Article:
Why Is It Always Religion Versus The Gays?
Looks like the ostensible “Religious Freedom” versus “Gay Rights” debate is still alive and kicking in the media.
An Alberta man who published an open letter directly comparing gays to “pedophiles, drug dealers and pimps,” and who urged readers to “take whatever steps are necessary to reverse the wickedness [of the] homosexual machine” was served a human rights complaint by a Calgary human rights professor. The professor, Darren Lund, says that Rev. Stephen Boissoin’s letter may have contributed to a physical gay bashing that occurred two days after the letter was published.
Although this happened five years ago, the case is now in front of the human rights commission, eliciting headlines such as: Pivotal gay rights case begins in Alberta and Prof hopes pastor’s anti-gay letter will put limits on free speech in Alberta.
Now, considering that neither of the parties involved are actually gay, perhaps I could sneak a word in here…
This is not a gay rights case, let alone a “pivotal” one. No gay rights are being won or lost here and Canada’s largest gay rights organisation, EGALE, is refusing to involve itself in the case. This isn’t a religious freedom case, either. Despite a recent hysterical opposition to homosexuality by many churches, the views expressed in the letter are not rooted in any mainstream religion, which largely teach love and tolerance. Rather, this case is about a man who enjoys contention and wants to assert territory in hate speech’s grey areas.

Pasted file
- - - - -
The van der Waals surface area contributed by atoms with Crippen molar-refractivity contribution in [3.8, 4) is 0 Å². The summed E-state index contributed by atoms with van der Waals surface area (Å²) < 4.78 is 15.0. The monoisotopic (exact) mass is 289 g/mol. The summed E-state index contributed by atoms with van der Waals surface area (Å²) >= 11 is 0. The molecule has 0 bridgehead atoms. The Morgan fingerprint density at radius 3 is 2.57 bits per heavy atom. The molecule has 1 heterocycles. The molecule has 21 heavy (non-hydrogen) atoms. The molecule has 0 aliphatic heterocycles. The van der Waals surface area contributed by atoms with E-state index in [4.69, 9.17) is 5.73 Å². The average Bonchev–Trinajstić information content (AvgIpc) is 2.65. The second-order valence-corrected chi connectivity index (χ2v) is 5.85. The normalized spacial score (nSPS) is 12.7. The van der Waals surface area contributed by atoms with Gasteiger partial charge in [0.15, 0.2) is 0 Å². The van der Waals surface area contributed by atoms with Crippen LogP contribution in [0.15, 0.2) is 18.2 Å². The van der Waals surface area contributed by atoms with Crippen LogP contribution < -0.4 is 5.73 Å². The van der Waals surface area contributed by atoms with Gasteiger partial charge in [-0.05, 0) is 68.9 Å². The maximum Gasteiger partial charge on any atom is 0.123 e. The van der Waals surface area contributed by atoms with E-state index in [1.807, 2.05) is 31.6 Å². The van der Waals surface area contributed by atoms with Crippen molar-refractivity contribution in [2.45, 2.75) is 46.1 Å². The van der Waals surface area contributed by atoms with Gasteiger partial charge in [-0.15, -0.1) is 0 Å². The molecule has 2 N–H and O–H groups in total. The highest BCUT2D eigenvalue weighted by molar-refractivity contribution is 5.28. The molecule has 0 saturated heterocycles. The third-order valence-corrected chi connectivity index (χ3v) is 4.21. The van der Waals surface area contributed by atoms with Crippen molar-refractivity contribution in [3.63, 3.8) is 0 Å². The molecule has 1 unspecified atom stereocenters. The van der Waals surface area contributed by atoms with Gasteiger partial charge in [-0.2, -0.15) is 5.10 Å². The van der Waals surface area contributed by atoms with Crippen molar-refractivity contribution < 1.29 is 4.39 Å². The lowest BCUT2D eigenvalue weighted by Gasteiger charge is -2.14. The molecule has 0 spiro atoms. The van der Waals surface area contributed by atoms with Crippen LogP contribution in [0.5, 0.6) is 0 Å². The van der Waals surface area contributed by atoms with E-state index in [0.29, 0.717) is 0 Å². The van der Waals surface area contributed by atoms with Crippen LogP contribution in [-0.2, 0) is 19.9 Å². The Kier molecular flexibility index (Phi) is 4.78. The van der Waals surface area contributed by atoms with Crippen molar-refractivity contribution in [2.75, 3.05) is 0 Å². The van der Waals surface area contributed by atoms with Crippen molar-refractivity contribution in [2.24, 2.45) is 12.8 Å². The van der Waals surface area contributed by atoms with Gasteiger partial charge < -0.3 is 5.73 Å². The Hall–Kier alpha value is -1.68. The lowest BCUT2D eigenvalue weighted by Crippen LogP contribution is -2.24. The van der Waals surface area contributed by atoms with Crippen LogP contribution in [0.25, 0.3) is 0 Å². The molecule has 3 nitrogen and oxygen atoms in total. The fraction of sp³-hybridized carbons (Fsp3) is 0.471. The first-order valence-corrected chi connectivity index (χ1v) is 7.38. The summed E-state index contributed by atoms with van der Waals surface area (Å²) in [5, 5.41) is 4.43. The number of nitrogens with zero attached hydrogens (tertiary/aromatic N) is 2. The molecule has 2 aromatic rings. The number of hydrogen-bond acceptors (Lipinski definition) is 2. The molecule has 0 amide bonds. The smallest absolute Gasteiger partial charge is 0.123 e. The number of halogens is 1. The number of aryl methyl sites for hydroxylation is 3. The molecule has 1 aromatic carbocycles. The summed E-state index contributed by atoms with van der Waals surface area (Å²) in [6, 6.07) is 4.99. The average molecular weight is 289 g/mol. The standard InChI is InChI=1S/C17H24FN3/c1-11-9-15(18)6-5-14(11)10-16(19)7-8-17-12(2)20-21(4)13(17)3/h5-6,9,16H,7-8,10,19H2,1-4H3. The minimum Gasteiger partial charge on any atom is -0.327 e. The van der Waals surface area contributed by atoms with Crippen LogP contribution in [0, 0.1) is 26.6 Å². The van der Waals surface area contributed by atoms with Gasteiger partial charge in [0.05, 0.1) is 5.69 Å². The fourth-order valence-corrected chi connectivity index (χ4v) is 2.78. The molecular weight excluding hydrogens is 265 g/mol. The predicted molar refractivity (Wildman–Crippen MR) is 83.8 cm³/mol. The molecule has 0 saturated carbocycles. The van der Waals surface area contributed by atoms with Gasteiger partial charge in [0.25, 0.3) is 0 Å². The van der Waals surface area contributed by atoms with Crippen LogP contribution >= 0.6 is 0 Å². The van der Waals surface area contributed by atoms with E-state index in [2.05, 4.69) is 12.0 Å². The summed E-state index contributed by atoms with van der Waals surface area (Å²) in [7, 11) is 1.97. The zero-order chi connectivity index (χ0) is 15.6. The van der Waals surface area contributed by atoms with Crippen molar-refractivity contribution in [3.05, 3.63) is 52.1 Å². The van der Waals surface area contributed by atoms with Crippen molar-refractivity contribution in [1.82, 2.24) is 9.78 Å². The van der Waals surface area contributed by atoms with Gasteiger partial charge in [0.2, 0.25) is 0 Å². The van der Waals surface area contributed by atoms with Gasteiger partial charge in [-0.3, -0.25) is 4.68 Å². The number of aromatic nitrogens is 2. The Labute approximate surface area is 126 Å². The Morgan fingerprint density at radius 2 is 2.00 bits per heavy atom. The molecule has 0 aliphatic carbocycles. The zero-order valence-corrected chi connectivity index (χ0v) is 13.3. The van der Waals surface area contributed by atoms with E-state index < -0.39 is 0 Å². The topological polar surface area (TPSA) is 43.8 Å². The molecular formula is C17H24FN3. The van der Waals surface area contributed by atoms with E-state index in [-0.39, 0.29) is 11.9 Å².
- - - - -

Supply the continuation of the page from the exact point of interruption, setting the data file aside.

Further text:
The part of the letter that I’m most concerned about is not the typical “gays are evil warlords who want to brainwash your children” rhetoric, but rather Boissoinmay’s encouragement to take “whatever steps necessary” to stop gay people. That’s a call to action—and one that’s worryingly open in its interpretation. Is this sentence violating human rights by inciting hatred against an identifiable group? Well, we’ll find out shortly, won’t we?
Incidentally, unlike libel—which makes it a crime for someone to say their local politician is plaguing communities like a pedophile and that the public should take whatever measures necessary to stop him—a human rights violation can only result in small fines.
Correction: Tom, a reader with much better knowledge of the law than me, has thoughtfully noted that libel is a civil action, not a crime, and that my example is more likely to be prosecuted under section 319 of the Criminal Code. Also, the legal terminology for human rights penalties is “damage awards,” and not “fines,” which are reserved for criminal offenses. (A distinction that Tom notes is “sometimes lost on the losing person who cuts the cheque.”) Thanks, Tom!